When I returned to Chicago in 2003, five years ago, poetry here was infused with a dynamism.
That is now slowly dissipating. Chicago's poets are getting older and without the institutional support that other cities have the energy is seeping out.
Last night I was out with my friend Mark Tardi and we were talking about the city and the poetry world here and some things became very clear about the small pond that is Chicago Poetry.
One of the problems with Chicago's poetry scene is that we do not have a quality MFA program in the city and our two best Universities, Chicago and Northwestern might as well be in some other city because they are not engaged with working and creating poets who live here. They would rather do magazine issues on poets writing in Patagonia or Baden-Baden. When I think about the amount of literary activity that goes on in Iowa City, Minneapolis or even Houston and how influential the various writing, book, translation and literature enterprises are in those places the moribundity in Chicago are all the more sad.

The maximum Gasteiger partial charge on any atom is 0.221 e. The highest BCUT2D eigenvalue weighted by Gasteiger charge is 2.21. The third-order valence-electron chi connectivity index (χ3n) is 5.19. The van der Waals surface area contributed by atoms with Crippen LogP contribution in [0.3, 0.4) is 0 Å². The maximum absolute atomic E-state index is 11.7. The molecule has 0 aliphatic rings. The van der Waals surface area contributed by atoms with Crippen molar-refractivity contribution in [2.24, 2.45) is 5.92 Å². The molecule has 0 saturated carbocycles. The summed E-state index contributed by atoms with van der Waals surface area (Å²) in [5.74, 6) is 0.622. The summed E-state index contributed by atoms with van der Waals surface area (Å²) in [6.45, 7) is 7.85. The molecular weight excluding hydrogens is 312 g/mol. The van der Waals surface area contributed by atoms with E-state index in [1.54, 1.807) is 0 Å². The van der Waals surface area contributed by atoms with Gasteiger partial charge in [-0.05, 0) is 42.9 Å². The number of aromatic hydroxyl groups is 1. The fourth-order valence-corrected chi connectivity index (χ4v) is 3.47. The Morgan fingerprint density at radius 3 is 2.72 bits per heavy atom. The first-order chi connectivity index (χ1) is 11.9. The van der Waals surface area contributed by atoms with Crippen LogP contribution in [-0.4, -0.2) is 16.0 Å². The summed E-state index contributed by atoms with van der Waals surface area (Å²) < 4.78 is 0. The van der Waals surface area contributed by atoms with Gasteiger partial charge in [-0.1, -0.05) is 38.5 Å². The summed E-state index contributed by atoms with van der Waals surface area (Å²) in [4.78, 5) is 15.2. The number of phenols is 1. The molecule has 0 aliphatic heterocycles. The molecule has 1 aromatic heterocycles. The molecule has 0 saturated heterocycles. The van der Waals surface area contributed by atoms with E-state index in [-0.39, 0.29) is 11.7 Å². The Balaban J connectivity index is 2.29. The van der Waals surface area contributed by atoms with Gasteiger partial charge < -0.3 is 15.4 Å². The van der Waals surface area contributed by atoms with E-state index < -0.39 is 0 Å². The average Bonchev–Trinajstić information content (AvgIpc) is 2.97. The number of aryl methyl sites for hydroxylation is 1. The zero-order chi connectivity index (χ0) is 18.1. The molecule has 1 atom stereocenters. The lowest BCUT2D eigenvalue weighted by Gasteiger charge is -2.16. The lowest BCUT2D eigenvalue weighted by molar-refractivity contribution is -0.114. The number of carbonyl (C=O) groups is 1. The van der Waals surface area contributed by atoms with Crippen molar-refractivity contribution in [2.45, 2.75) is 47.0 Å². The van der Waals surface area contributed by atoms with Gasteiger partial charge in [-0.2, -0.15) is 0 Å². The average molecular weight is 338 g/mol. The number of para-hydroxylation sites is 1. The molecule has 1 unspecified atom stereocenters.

Another problem is that many of our poetic institutions are really vanity exercises for groups or individuals who use these venues to promote their own poetry or agendas. The result is a
malformation of the poetry scene and a emphasis on "a scene" and "friends" and "groups". But because we have so few small presses that matter we cannot get a critical mass together. There have been some good additions like Literago.com but that is really an all literature site and poetry is swallowed in an ocean of fiction.
Cracked Slab Books which I publish with William Allegrezza has been guilty of some of this "friendism". The reality is the our anthology, The City Visible: Chicago Poetry for the New Century was limited to 'experimental' and 'serious' poets- we made a choice to publish our own kind. But I think we encapsulated a Chicago moment that might now be passing and is in need of new blood and new poets- to augment who is here doing good work.
But having said that one of the problems with poetry in general is that the cost of entry is low. We all know people whose poetry is crap but because they are 'nice' or 'involved with the community' they get books published or are invited to read and then we all ask "Why do we have to sit through this?"
Poetry in Chicago and Chicago is in transition. As money and influence continue to be global Chicago sits at a crossroads. Without permanent institutions the poetry scene will continue to peter and patter until the next wave of poets injects new energy into the city.